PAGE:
The Adams Fly
The Adams fly is almost a century old. It is the unquestioned top selling dry fly pattern. Leonard Halladay is credited for designing the original pattern in 1922 naming the pattern after his fishing buddy Charles Adams.
Leonard lived in Mayfield Michigan and frequented the Boardman River. He began tying flies at the ripe “old age” of 17 and soon developed himself a reputation as a local expert. Legend has it that Charles Adams went on a trip to Arbutus Lake just north of Mayfield and came back with a couple of samples of the hatch.
However, the actual mayfly it is supposed to represent remains a mystery. It matches several species exceptionally well and is very “buggy” for sure. Halladay tied him some flies and Adams had one of those days dreams are made of. Word quickly spread, the orders kept coming in, and the rest is history.
Not KFC chicken…. Halladay’s original recipe was a #14 dry fly hook, gray to black thread, two strands from a golden pheasant’s neck feather for the tail, narrow neck feathers from a Barred Plymouth Rock rooster for the wings, gray wool warn for the body, and the hackle was a mix of neck feathers from both Barred Plymouth Rock and Rhode Island Red roosters.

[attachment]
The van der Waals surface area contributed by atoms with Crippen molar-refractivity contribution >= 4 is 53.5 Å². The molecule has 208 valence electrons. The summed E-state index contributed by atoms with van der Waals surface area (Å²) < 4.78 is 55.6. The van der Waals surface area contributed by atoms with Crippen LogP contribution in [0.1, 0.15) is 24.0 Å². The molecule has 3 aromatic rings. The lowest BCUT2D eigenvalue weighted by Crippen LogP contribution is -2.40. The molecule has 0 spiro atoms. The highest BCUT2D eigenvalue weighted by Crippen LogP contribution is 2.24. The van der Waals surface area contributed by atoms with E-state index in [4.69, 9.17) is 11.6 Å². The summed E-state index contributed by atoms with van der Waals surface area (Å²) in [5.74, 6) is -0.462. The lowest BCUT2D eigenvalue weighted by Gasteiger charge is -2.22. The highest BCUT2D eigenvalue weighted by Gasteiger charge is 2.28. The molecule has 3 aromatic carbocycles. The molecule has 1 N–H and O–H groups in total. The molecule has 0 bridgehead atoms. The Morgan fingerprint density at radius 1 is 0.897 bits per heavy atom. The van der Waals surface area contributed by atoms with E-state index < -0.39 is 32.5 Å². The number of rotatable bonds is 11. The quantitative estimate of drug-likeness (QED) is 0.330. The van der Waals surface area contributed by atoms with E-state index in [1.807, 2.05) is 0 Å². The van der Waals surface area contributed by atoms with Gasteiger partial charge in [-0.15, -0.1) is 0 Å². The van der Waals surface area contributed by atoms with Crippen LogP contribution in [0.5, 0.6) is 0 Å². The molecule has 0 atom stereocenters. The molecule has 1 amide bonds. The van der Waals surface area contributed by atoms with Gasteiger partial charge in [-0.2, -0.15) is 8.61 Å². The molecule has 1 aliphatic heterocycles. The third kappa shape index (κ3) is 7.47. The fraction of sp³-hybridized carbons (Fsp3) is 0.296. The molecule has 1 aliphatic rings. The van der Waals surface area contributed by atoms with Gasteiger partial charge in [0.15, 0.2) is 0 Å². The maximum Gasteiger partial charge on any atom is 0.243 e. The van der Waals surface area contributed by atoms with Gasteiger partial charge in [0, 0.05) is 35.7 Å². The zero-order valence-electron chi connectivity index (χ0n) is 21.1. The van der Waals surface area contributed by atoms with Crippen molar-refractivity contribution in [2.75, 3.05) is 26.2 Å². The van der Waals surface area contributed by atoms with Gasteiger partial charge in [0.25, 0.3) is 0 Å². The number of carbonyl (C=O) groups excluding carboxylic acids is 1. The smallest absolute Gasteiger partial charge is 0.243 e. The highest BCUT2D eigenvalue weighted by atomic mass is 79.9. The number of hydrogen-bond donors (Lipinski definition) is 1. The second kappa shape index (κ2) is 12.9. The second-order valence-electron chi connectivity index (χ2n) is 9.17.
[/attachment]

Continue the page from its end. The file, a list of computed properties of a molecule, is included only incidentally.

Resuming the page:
The fly has changed some over the years, but the basic pattern has remained. The wool was changed out to muskrat fur for buoyancy. In the 30’s the wing pattern changed from being closer and angled forward over the head to more upright and apart. Several years later, the tail was changed from golden pheasant to a mix of grizzly and hackle.
Over the years, other variations have been made to the ubiquitous fly. There’s a female version featuring bright yellow imitating the egg sack, there a parachute version, the irresistible version, and even the purple haze which is basically an Adams dry fly substituting out grey thread for purple.
The Adams fly is one for the ages. I would serious doubt there’s a dry fly box in the country that doesn’t have this fly.